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LUISA MAZZONE

LUISA MAZZONE
LUISA MAZZONE
Photo by Antonio Barrella
LUISA MAZZONE
LUISA MAZZONE

In 2010 Francesco Schietroma lost his job. And it is impossible to understand how truly dramatic it can be for a cartoon artist who started as a painter from the Accademia delle Belle Arti in Rome, to end a 10-year chapter spent employed as a Unix systems analyst. At that point, Francesco needed to understand what to do: for an artist with a passion for films – in hindsight – the choice wasn’t that difficult: he found himself drawing great films that were never made, beginning with “Something's Got to Give” by George Cukor.

In 2012, just after completing her studies at experimental centre, Luisa Mazzone found herself on the threshold of the film market, having trained professionally to design for the cinema but only with a badly paid demand for filling in gaps in the set design of “La Grande Bellezza”. This was the second dramatic change: she gave it up and concentrated on drawing. And she drew Pasolini, a lot of Pasolini.

In 1966, Pier Paolo Pasolini began to write a short film entitled “Le avventure del Re magio randagio e il suo schiavetto Schiaffo”, thinking of Totò in the leading role. When Il Principe died, the script was put back in a box, but didn’t stay there long. Little by little it was transformed into “Porno-Teo-Kolossal”, a long film that was the sum of his entire poetry and film production.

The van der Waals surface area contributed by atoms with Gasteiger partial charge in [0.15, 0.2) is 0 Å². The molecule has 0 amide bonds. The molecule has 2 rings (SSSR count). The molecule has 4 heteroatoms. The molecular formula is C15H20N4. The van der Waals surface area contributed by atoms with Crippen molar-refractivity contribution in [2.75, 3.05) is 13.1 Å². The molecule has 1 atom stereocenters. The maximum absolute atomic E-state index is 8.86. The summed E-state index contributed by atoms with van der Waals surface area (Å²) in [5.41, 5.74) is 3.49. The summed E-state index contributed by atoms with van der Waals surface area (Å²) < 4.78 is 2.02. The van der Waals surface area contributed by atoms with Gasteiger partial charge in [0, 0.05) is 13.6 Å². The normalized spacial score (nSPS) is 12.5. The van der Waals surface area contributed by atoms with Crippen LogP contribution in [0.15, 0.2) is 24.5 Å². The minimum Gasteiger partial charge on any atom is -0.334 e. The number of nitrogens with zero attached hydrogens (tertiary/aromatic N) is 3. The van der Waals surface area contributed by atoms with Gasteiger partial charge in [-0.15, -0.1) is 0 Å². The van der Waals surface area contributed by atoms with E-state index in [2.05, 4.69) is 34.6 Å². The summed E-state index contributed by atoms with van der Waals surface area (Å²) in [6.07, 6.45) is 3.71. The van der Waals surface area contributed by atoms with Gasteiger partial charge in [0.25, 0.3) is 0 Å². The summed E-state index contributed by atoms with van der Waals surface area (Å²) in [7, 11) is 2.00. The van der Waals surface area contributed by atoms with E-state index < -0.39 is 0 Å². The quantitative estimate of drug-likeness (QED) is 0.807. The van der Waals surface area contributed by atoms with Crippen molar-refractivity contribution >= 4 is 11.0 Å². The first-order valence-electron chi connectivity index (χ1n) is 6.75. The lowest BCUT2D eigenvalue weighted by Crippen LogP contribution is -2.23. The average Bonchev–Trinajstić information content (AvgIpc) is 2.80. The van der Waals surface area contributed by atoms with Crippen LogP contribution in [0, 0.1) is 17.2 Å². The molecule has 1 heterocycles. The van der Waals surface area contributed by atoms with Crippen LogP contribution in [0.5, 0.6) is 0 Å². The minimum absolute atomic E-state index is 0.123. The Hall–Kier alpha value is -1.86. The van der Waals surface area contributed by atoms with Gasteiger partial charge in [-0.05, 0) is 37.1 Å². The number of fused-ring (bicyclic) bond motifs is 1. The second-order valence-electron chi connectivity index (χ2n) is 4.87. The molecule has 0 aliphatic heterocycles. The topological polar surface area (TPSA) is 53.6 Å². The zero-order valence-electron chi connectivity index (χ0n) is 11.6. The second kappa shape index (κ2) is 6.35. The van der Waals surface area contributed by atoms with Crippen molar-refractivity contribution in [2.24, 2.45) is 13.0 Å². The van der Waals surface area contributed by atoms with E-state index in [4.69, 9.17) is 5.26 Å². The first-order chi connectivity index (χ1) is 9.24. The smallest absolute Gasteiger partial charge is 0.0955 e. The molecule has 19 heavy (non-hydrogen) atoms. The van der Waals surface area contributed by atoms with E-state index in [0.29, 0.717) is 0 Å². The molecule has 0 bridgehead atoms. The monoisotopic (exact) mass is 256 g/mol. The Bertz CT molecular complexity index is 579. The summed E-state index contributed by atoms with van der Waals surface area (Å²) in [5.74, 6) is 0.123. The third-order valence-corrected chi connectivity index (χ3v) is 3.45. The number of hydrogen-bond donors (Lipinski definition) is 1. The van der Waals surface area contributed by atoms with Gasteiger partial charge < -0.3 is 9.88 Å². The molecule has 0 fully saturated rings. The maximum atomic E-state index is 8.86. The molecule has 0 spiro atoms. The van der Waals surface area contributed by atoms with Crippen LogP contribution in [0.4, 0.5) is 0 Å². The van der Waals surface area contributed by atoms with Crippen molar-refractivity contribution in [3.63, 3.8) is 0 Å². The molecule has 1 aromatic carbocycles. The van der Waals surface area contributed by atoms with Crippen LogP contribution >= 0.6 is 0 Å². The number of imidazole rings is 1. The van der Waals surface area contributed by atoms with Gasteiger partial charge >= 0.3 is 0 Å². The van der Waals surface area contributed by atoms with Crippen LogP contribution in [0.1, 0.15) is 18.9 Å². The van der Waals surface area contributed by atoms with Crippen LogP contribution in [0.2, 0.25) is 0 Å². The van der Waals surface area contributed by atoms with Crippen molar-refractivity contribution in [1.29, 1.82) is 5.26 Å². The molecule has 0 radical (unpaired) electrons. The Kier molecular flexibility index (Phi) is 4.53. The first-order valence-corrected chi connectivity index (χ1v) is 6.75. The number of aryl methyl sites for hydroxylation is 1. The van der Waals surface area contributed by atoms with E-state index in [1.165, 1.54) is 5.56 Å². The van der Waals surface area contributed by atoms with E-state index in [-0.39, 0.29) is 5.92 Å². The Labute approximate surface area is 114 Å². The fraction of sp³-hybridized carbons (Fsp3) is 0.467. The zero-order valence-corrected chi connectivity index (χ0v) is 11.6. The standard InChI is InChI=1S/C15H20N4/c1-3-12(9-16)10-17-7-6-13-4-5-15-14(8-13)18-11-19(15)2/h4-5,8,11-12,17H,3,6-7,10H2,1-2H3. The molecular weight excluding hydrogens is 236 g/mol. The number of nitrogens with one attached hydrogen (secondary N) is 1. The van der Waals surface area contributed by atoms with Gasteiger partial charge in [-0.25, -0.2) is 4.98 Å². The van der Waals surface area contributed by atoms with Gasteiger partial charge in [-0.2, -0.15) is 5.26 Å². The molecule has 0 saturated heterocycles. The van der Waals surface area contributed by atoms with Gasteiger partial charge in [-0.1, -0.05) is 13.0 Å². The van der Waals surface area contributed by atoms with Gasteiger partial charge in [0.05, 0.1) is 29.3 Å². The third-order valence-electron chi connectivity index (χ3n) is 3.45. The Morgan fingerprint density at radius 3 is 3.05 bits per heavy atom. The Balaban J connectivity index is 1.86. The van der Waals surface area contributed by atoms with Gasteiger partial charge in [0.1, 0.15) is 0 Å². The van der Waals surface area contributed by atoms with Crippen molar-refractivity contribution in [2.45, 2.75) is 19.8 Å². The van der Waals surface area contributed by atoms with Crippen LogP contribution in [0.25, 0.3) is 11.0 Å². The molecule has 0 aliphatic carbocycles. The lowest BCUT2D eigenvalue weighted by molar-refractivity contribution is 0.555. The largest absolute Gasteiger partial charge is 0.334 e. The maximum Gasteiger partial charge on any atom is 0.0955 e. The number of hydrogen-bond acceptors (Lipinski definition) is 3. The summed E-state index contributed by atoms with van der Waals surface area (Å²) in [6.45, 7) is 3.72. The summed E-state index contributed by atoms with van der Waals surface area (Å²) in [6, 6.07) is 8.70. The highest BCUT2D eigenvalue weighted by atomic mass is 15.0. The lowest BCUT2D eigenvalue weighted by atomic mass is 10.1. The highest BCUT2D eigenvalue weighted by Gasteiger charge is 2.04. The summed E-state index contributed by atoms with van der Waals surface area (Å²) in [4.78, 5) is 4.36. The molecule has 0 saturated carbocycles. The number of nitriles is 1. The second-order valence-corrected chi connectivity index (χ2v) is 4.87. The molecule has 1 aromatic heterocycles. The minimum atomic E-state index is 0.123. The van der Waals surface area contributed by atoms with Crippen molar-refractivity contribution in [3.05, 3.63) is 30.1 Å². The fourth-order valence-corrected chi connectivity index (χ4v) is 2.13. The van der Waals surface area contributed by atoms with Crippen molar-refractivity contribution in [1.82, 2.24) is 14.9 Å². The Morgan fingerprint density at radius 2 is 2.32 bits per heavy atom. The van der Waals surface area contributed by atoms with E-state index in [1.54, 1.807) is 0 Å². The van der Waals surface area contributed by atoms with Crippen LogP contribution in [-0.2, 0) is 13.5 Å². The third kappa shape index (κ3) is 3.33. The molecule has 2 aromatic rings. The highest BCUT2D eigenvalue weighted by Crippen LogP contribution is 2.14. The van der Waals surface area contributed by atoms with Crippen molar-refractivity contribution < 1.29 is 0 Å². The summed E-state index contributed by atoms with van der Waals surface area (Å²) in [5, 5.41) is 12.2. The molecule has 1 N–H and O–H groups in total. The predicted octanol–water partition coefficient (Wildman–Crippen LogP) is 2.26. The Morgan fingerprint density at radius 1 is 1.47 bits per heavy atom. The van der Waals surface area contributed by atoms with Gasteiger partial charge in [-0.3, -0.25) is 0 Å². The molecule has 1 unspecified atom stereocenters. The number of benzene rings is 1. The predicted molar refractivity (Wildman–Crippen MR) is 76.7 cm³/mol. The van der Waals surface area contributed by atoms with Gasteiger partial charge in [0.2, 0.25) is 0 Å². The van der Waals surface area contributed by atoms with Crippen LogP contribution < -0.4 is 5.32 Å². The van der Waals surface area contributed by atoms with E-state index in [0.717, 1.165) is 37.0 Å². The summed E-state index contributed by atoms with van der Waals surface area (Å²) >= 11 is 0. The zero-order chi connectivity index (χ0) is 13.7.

«I read all of it myself today [...] And I feel traumatised [...] I truly hope that you will like the film and that you will agree to do it: but also that you will help me and encourage me to face such a huge task. I embrace you, my friend, yours, Pier Paolo». These are the words sent to Eduardo De Filippo, the new appointed protagonist, engraved on the magnetophone of the director who, one month later, would die on the beach of Ostia.

You can imagine what happened, when Francesco and Luisa met in 2010: they began to work on a graphic novel about a great film that was never made: “Porno-Teo-Kolossal” by Pier Paolo Pasolini. Just one detail: Francesco and Luisa haven’t yet found the right publisher. Call them to offer. Meal times too.

The story has been written by Andrea Pergola, writer.

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